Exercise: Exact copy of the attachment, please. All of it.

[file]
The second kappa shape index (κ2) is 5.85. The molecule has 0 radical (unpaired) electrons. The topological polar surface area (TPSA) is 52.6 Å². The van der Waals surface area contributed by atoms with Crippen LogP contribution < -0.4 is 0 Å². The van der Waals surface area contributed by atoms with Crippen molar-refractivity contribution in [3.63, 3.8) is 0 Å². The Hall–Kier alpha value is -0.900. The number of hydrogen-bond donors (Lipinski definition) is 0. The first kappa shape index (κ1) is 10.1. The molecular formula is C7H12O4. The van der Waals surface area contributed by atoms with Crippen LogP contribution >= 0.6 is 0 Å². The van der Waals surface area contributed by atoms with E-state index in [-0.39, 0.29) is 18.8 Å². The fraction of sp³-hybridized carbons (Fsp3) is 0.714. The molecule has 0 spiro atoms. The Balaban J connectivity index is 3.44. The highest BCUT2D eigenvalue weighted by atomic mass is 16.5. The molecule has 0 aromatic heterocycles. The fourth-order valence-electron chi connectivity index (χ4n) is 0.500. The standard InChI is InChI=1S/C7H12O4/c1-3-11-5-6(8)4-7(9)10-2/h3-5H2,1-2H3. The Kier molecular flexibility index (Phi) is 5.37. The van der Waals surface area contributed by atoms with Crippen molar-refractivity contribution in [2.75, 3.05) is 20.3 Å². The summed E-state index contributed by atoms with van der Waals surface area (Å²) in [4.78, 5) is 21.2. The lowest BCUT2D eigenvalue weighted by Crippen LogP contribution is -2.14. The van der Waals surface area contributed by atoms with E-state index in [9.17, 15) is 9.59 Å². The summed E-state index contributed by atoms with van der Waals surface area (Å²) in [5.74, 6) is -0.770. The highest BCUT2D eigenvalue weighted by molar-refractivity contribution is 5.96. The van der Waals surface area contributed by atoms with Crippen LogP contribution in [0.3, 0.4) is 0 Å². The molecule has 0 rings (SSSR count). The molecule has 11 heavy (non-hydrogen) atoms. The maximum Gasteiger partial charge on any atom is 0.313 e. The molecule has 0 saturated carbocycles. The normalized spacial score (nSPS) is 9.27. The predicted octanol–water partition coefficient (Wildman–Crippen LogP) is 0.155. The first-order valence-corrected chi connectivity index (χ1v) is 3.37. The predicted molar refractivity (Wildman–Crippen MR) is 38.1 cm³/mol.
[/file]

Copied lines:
The second kappa shape index (κ2) is 5.85. The molecule has 0 radical (unpaired) electrons. The topological polar surface area (TPSA) is 52.6 Å². The van der Waals surface area contributed by atoms with Crippen LogP contribution < -0.4 is 0 Å². The van der Waals surface area contributed by atoms with Crippen molar-refractivity contribution in [3.63, 3.8) is 0 Å². The Hall–Kier alpha value is -0.900. The number of hydrogen-bond donors (Lipinski definition) is 0. The first kappa shape index (κ1) is 10.1. The molecular formula is C7H12O4. The van der Waals surface area contributed by atoms with Crippen LogP contribution >= 0.6 is 0 Å². The van der Waals surface area contributed by atoms with E-state index in [-0.39, 0.29) is 18.8 Å². The fraction of sp³-hybridized carbons (Fsp3) is 0.714. The molecule has 0 spiro atoms. The Balaban J connectivity index is 3.44. The highest BCUT2D eigenvalue weighted by atomic mass is 16.5. The molecule has 0 aromatic heterocycles. The fourth-order valence-electron chi connectivity index (χ4n) is 0.500. The standard InChI is InChI=1S/C7H12O4/c1-3-11-5-6(8)4-7(9)10-2/h3-5H2,1-2H3. The Kier molecular flexibility index (Phi) is 5.37. The van der Waals surface area contributed by atoms with Crippen molar-refractivity contribution in [2.75, 3.05) is 20.3 Å². The summed E-state index contributed by atoms with van der Waals surface area (Å²) in [4.78, 5) is 21.2. The lowest BCUT2D eigenvalue weighted by Crippen LogP contribution is -2.14. The van der Waals surface area contributed by atoms with E-state index in [9.17, 15) is 9.59 Å². The summed E-state index contributed by atoms with van der Waals surface area (Å²) in [5.74, 6) is -0.770. The highest BCUT2D eigenvalue weighted by molar-refractivity contribution is 5.96. The van der Waals surface area contributed by atoms with Crippen LogP contribution in [0.3, 0.4) is 0 Å². The molecule has 0 rings (SSSR count). The molecule has 11 heavy (non-hydrogen) atoms. The maximum Gasteiger partial charge on any atom is 0.313 e. The molecule has 0 saturated carbocycles. The normalized spacial score (nSPS) is 9.27. The predicted octanol–water partition coefficient (Wildman–Crippen LogP) is 0.155. The first-order valence-corrected chi connectivity index (χ1v) is 3.37. The predicted molar refractivity (Wildman–Crippen MR) is 38.1 cm³/mol.